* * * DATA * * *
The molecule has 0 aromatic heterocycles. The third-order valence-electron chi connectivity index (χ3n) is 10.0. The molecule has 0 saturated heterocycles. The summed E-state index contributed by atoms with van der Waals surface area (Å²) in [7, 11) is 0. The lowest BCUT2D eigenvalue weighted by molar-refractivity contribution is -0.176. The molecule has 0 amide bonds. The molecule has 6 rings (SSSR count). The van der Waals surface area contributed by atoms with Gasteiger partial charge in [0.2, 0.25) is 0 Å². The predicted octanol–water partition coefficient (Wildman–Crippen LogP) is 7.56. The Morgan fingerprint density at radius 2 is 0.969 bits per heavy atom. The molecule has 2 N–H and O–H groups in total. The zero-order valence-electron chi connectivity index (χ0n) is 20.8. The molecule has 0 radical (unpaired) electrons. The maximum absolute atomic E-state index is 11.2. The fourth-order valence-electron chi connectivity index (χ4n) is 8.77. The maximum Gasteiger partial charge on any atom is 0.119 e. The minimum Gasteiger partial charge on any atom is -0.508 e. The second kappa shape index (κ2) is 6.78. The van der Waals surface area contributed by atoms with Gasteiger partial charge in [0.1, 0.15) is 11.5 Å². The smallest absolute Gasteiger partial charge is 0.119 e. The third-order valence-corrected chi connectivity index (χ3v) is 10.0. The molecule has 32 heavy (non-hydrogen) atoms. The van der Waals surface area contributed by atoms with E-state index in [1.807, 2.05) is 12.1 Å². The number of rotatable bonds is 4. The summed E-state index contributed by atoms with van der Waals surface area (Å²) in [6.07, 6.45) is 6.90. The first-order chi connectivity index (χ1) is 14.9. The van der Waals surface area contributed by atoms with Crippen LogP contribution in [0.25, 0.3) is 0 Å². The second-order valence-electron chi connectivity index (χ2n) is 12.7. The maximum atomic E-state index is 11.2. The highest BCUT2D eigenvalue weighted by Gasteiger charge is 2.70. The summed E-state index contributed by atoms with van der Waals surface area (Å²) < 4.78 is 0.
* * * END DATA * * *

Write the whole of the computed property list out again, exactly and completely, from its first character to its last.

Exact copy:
The molecule has 0 aromatic heterocycles. The third-order valence-electron chi connectivity index (χ3n) is 10.0. The molecule has 0 saturated heterocycles. The summed E-state index contributed by atoms with van der Waals surface area (Å²) in [7, 11) is 0. The lowest BCUT2D eigenvalue weighted by molar-refractivity contribution is -0.176. The molecule has 0 amide bonds. The molecule has 6 rings (SSSR count). The van der Waals surface area contributed by atoms with Gasteiger partial charge in [0.2, 0.25) is 0 Å². The predicted octanol–water partition coefficient (Wildman–Crippen LogP) is 7.56. The Morgan fingerprint density at radius 2 is 0.969 bits per heavy atom. The molecule has 2 N–H and O–H groups in total. The zero-order valence-electron chi connectivity index (χ0n) is 20.8. The molecule has 0 radical (unpaired) electrons. The maximum absolute atomic E-state index is 11.2. The fourth-order valence-electron chi connectivity index (χ4n) is 8.77. The maximum Gasteiger partial charge on any atom is 0.119 e. The minimum Gasteiger partial charge on any atom is -0.508 e. The second kappa shape index (κ2) is 6.78. The van der Waals surface area contributed by atoms with Gasteiger partial charge in [0.1, 0.15) is 11.5 Å². The smallest absolute Gasteiger partial charge is 0.119 e. The third-order valence-corrected chi connectivity index (χ3v) is 10.0. The molecule has 32 heavy (non-hydrogen) atoms. The van der Waals surface area contributed by atoms with E-state index in [1.807, 2.05) is 12.1 Å². The number of rotatable bonds is 4. The summed E-state index contributed by atoms with van der Waals surface area (Å²) in [6.07, 6.45) is 6.90. The first-order chi connectivity index (χ1) is 14.9. The van der Waals surface area contributed by atoms with Crippen LogP contribution in [0.25, 0.3) is 0 Å². The second-order valence-electron chi connectivity index (χ2n) is 12.7. The maximum atomic E-state index is 11.2. The highest BCUT2D eigenvalue weighted by Gasteiger charge is 2.70. The summed E-state index contributed by atoms with van der Waals surface area (Å²) < 4.78 is 0.